The Heir of Redclyffe HTML version

Chapter 24
Is there a word, or jest, or game,
But time encrusteth round
With sad associate thoughts the same?
Among the persons who spent a forlorn autumn was Mr. Ross, though his troubles were
not quite of the same description as those of his young parishioners. He missed his
daughter very much; all his household affairs got out of order; the school-girls were
naughty, and neither he, nor Miss Edmonstone, nor the mistress, could discover the
culprits; their inquiries produced nothing but a wild confusion of mutual accusations,
where the truth was undistinguishable. The cook never could find anything to make broth
of, Mr. Ross could, never lay his hands on the books he wanted for himself or anybody
else; and, lastly, none of his shirts ever had their buttons on.
Mary, meanwhile, had to remain through a whole course of measles, then to greet the
arrival of a new nephew, and to attend his christening: but she had made a vow that she
would be at home by Christmas, and she kept it.
Mr. Ross had the satisfaction of fetching her home from the station the day before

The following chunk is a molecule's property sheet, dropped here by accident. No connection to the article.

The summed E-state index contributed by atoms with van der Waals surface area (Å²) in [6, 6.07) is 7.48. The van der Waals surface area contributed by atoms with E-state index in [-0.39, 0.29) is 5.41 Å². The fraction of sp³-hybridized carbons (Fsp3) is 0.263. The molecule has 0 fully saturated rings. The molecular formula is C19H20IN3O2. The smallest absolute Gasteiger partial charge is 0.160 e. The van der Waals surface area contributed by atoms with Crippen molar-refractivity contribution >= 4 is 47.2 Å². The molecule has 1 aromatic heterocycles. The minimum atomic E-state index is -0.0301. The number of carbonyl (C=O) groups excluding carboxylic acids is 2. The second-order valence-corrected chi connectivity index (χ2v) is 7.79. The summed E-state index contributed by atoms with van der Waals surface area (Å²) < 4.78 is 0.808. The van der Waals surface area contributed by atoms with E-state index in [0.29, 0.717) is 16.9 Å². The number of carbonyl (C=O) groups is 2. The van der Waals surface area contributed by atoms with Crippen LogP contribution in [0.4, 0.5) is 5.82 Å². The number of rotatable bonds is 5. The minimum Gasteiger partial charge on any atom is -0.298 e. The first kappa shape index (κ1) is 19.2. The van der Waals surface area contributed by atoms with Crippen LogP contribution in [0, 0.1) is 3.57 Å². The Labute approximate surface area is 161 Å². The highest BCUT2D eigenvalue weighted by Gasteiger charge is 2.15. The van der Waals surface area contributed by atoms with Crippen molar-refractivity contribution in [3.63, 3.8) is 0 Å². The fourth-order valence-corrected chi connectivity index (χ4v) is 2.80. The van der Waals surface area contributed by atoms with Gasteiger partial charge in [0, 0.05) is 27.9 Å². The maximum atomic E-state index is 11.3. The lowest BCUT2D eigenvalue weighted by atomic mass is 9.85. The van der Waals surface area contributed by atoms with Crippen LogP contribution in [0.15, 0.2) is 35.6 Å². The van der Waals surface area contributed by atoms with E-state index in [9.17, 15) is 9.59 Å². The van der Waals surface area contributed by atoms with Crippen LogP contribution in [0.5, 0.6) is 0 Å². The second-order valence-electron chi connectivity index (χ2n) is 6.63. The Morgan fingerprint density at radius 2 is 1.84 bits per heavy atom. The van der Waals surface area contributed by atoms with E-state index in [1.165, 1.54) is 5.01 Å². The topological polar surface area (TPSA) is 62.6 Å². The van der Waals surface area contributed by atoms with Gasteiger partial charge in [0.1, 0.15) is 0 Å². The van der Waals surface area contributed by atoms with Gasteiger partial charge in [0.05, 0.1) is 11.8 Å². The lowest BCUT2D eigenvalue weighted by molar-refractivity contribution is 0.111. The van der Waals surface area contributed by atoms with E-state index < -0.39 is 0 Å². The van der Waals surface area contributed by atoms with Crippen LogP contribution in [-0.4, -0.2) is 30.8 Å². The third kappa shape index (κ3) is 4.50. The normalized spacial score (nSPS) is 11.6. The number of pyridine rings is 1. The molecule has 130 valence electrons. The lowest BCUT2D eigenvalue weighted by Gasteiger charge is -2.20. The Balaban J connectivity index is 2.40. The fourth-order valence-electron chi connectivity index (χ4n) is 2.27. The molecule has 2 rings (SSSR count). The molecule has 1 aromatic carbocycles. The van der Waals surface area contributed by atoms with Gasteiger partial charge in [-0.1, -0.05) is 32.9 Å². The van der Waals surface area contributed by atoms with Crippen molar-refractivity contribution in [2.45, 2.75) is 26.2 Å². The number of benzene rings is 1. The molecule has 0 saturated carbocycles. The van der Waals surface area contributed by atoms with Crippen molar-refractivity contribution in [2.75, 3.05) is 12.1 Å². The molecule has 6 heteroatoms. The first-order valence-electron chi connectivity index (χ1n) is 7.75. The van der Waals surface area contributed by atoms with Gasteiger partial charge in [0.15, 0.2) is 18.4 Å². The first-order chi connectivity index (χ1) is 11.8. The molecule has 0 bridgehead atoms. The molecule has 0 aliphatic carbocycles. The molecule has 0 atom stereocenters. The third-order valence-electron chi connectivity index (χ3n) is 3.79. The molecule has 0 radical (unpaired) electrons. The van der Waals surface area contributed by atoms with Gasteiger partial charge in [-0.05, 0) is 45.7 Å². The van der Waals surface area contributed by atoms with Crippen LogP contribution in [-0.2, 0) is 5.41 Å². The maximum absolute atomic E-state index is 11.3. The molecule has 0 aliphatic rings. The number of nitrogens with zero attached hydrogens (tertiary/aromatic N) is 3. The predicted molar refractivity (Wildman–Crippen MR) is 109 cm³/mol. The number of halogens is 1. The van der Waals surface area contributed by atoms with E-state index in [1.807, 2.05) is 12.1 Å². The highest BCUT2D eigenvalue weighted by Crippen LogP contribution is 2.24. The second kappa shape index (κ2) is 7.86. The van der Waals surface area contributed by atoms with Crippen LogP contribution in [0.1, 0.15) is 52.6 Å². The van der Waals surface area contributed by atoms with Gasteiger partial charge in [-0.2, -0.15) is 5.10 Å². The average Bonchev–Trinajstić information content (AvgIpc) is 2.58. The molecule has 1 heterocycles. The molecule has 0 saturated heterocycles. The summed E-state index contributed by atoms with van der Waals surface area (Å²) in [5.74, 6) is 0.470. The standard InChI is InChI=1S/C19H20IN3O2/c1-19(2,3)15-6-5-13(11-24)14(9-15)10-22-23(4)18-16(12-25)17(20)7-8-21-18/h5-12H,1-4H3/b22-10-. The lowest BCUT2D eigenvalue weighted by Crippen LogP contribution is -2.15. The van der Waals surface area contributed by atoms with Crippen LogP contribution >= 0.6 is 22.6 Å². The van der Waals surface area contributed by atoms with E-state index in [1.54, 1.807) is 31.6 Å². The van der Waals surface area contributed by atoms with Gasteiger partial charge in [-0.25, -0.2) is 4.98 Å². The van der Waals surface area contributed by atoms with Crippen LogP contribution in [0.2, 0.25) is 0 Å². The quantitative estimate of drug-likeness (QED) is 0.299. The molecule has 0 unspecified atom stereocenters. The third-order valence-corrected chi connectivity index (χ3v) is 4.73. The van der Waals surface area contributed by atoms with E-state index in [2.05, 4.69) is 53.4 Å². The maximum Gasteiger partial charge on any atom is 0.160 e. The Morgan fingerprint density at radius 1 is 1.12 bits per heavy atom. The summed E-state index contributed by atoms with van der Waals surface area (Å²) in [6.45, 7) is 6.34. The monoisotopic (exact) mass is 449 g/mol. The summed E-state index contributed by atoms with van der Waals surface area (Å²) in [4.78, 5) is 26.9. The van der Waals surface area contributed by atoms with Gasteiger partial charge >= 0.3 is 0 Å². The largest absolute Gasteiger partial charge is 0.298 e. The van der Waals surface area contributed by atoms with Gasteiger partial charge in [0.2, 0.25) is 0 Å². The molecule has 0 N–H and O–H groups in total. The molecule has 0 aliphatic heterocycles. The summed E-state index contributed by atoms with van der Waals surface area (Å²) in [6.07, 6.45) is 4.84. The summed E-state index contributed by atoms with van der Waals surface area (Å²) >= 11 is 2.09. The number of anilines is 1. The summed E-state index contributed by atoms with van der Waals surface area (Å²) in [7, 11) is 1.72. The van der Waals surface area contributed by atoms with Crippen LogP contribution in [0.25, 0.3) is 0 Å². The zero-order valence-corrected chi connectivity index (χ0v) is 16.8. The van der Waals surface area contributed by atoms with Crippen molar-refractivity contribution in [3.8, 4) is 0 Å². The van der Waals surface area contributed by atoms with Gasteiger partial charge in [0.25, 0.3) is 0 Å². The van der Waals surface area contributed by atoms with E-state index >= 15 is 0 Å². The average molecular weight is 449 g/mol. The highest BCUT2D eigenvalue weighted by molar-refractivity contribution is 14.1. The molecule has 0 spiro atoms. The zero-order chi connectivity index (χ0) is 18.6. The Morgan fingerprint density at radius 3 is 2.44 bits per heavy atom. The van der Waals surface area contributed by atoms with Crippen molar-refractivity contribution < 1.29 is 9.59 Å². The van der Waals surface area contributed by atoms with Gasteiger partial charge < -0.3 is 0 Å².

Christmas Eve, and of seeing her opposite to him, on her own side of the table, in the
evening, putting on the buttons, and considering it an especial favour and kindness, for
which to be for ever grateful, that he had written all his Christmas sermons beforehand,
so as to have a whole evening clear before her. He was never a great letter-writer, and
Mary had a great deal to hear, for all that had come to her were the main facts, with very
few details.
'I have had very few letters, even from Hollywell,' said she. 'I suppose it is on account of
Charles's illness. You think him really better?'
'Yes, much better. I forgot to tell you, you are wanted for their Christmas party to-
morrow night.'
'Oh! he is well enough for them not to put it off! Is he able to be out of bed?'
'No, he lies perfectly flat, and looks very thin. It has been a very severe illness. I don't
think I ever knew him suffer so much; but, at the same time, I never knew him behave so
well, or show so much patience, and consideration for other people, I was the more
surprised, because at first he seemed to have relapsed into all the ways he thought he had
shaken off; he was so irritable and fretful, that poor Mrs. Edmonstone looked worn out;
but it seems to have been only the beginning of the illness; it was very different after he
was laid up.'
'Has he had you to see him?'